As early as Okonkwo's first year in exile, he had already had in mind the grand entry that he would want to have in Umuofia. Okonkwo has resolved to make up for the seven years he thinks he wasted when he was in exile. Not only does Okonkwo think of building a bigger compound than before, he is also planning to build huts for two more wives.
Okonkwo makes plans for a triumphant return, however, the plans immediately upset when Nwoye joins the Christians. At the start, his eldest son's child's activity disappoints him and he becomes stressed. Okonkwo, however, is certain that his other five children won't disappoint him like Nwoye. Okonkwo additionally takes pride in his daughters, particularly Ezinma, who has developed into a wonderful young lady. Her cases of sickness have reduced drastically. Numerous suitors in Mbanta have requested her hand marriage, however, she has rejected them all, realizing that her dad wishes her to marry in Umuofia. In addition, she has motivated her stepsister Obiageli to take the suit.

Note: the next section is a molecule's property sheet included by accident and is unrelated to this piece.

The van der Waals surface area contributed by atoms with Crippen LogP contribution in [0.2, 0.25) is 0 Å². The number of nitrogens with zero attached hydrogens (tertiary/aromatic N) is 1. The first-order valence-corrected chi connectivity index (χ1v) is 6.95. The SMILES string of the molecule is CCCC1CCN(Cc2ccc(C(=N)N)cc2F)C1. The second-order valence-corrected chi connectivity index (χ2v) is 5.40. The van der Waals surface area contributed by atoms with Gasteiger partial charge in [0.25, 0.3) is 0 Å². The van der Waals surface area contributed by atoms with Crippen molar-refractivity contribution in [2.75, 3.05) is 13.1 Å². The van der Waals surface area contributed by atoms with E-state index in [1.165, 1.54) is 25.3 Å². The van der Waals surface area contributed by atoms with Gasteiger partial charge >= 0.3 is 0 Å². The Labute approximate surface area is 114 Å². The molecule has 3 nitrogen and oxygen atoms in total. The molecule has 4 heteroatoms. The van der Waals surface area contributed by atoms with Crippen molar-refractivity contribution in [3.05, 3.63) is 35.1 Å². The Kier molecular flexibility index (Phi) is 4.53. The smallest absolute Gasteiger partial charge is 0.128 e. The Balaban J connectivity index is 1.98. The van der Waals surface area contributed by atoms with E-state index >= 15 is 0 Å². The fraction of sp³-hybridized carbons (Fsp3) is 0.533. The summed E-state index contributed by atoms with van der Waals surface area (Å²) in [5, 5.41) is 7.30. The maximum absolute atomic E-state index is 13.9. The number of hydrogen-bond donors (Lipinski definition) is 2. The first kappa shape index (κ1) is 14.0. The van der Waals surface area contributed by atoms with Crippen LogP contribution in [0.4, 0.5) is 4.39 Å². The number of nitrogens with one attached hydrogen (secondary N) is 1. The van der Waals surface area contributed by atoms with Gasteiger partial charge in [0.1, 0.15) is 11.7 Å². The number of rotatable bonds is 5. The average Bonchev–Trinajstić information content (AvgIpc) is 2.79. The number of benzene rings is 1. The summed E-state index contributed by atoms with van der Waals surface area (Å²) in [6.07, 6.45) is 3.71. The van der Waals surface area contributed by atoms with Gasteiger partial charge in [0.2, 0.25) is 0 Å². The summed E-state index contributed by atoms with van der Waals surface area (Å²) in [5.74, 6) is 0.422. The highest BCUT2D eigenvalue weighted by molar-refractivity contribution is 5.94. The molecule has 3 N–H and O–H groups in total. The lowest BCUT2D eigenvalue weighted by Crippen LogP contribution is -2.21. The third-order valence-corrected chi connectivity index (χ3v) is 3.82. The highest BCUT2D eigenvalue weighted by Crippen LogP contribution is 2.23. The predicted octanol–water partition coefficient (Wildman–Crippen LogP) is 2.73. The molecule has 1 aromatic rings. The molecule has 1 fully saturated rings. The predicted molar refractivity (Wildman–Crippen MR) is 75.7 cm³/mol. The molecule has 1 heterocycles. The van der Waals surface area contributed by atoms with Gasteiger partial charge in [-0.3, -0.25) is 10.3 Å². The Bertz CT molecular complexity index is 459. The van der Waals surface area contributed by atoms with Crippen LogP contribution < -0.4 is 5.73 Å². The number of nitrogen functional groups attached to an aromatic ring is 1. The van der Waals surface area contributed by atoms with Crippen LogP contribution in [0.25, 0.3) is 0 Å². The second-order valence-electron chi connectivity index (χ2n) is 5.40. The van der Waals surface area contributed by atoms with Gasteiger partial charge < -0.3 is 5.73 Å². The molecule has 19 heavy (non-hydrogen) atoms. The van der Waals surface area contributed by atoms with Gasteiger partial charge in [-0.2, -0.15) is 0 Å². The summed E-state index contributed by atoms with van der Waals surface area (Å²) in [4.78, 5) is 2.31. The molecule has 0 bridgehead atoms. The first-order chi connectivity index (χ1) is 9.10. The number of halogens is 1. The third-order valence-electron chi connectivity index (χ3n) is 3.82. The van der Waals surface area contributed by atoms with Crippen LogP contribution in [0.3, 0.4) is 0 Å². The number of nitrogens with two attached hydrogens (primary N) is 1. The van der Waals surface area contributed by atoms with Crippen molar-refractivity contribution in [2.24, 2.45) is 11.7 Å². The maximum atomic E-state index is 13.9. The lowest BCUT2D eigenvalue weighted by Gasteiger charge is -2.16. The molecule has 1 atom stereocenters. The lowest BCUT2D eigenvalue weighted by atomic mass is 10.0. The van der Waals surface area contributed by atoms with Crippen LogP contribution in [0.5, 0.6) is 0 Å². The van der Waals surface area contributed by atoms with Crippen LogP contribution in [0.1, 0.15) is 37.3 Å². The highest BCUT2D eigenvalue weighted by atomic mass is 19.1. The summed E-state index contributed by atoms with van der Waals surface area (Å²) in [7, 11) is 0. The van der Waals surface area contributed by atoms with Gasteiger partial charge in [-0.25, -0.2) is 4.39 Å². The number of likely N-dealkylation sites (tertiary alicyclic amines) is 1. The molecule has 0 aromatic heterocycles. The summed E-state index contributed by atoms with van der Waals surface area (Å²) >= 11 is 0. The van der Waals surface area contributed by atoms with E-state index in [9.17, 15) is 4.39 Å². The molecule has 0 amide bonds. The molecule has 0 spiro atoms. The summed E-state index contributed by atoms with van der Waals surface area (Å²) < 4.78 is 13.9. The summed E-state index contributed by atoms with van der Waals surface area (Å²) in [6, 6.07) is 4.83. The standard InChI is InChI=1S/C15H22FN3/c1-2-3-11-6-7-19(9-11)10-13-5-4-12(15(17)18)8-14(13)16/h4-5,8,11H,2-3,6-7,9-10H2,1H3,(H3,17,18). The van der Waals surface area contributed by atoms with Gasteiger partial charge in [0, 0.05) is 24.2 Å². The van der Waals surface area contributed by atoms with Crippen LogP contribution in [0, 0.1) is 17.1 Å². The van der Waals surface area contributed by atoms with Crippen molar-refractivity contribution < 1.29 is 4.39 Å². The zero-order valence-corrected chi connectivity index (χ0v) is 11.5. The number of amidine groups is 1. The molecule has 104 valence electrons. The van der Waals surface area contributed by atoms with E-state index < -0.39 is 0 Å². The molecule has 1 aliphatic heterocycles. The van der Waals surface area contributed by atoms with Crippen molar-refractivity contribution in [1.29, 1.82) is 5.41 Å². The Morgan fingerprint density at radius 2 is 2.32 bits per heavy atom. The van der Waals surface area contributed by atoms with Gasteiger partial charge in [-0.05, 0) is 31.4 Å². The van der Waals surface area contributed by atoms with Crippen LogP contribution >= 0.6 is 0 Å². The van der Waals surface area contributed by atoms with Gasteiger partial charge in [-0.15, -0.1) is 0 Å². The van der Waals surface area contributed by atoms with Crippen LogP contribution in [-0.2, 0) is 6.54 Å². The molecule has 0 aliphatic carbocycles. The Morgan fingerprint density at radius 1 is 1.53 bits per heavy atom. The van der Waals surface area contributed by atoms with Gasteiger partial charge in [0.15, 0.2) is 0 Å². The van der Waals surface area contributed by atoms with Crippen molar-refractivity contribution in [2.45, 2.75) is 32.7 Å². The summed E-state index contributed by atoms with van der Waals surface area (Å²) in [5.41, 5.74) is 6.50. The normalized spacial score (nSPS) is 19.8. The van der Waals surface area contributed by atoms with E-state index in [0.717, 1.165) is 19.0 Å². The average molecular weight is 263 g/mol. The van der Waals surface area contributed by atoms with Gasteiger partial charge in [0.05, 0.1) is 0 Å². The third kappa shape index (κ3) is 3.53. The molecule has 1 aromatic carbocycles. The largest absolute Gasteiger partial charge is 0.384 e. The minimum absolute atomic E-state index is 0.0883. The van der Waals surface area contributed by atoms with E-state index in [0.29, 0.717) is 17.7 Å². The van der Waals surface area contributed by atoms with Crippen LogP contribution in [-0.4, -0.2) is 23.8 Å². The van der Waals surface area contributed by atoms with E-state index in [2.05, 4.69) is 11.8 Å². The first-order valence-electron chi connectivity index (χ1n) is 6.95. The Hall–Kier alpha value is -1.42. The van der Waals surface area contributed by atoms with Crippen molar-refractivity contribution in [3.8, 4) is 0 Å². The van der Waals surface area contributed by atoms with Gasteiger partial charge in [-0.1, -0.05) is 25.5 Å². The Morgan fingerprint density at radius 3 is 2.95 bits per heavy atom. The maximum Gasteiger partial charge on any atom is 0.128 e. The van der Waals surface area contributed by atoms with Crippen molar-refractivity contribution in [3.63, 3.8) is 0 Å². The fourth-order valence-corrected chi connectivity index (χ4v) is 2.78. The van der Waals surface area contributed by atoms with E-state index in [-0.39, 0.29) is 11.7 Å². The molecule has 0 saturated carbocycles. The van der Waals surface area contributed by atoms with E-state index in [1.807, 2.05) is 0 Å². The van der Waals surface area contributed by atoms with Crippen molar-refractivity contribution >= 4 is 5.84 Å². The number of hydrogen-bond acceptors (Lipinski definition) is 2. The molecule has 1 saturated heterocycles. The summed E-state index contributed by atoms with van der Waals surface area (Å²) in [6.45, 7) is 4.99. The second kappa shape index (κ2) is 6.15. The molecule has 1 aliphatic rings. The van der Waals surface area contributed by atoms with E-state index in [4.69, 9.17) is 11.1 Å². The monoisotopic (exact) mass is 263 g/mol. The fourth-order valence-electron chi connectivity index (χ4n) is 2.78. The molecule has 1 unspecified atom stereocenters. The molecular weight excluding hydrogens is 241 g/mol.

Okonkwo is disturbed that his people in Umuofia are hesitant to use violence to fight the white man's religion as well as his oppressive government. His companion Obierika says that they fear a fate like Abame's, the village that was destroyed by the white man. He likewise enlightens Okonkwo concerning a villager who was hanged by the administration due to a contention over land. He says that any act of violence will set clansmen against each other, in light of the fact that numerous people from the many clans have effectively joined the new faith. Obierika is left wondering how the white man came and set up the religion peacefully but then became very harsh when they established the government, avoiding to listen to the local and ruling without following the traditions of the people.